From Elvis to Lady Gaga to Harry Styles, countless pop stars have made the jump to the big screen with varying degrees of success. Some trade on their star power, or play lightly fictionalised versions of themselves. Others showcase their musical talents on screen, while some try to confound expectations by taking on roles counter to their public persona.
David Bowie did all of the above. The chameleonic pop icon used his ethereal charm and larger than life character to play aliens, vampires and fantasy figures. Self-aware enough to lampoon himself in comedies, he also lent his talent to musicals, as well as submitting to the visions of great film artists such as David Lynch, Martin Scorsese or Nicolas Roeg.
This year, a new film celebrates Bowie’s magnetic screen presence. Showing at FACT from Friday 23 September, Moonage Daydream is billed as an audio-visual space odyssey, a “genre-defying cinematic experience based on one of the most iconic and global rock stars of all time”. From Oscar-nominated filmmaker Brett Morgen, director of Cobain: Montage of Heck, the film promises never before seen concert footage and an immersive cinematic experience.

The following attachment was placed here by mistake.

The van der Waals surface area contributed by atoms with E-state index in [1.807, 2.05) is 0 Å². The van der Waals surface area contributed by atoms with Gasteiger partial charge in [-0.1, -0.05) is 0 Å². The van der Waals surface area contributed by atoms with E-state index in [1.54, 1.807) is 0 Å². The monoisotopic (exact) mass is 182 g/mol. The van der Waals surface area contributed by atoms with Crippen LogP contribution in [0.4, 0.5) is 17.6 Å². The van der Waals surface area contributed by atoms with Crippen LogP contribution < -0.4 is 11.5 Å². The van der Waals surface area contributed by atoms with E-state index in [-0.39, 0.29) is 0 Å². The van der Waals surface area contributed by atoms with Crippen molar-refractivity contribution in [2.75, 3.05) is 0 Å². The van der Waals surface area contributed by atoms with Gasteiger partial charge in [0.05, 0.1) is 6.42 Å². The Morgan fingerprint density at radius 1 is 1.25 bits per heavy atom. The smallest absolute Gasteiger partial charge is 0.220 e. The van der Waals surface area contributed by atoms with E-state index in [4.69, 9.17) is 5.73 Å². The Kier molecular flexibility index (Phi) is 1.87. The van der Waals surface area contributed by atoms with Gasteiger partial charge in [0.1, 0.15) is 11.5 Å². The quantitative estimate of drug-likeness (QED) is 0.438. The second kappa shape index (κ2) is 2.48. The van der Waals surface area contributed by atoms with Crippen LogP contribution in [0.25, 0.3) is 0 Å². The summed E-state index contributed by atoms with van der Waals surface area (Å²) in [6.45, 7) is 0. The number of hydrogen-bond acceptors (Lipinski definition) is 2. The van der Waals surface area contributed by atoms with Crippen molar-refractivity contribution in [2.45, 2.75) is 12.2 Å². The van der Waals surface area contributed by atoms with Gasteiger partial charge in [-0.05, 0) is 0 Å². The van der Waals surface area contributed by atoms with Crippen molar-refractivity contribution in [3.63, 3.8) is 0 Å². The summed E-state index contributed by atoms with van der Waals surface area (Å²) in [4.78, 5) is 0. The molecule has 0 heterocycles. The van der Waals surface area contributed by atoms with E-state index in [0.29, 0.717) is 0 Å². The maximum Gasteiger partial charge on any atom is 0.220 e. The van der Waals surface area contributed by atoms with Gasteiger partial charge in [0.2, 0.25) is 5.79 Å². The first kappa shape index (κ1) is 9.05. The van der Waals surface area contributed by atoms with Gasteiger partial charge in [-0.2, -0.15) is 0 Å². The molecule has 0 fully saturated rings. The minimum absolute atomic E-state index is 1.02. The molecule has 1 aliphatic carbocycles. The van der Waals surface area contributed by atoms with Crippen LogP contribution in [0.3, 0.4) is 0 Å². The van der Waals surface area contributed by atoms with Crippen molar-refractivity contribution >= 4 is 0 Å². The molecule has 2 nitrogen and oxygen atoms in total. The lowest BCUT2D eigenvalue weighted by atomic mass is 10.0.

To celebrate the release, Picturehouse at FACT have also lined up three of Bowie’s most distinctive screen performances, starting with his role as a humanoid extraterrestrial in Nicolas Roeg’s visionary sci-fi, The Man Who Fell To Earth on Monday 26 September.
That film is followed by Tony Scott’s cooler-than-cool, existential vampire flick The Hunger (Thu 6 Sept), in which Bowie stars alongside Catherine Deneuve and Susan Sarandon as a bloodsucker, caught up in a high stakes love triangle in New York City, who discovers that he is not as ageless as he previously believed.
Lastly, FACT showcase Japanese director Nagisa Ōshima’s Merry Christmas, Mr. Lawrence on Thursday 13 October. Set in a Japanese prison of war camp during World War II, Bowie plays a detained soldier whose presence and demeanour manages to confound and arrest his captors. In addition to perhaps Bowie’s most fascinating performance, the film also benefits from a celebrated score by Ryuichi Sakamoto.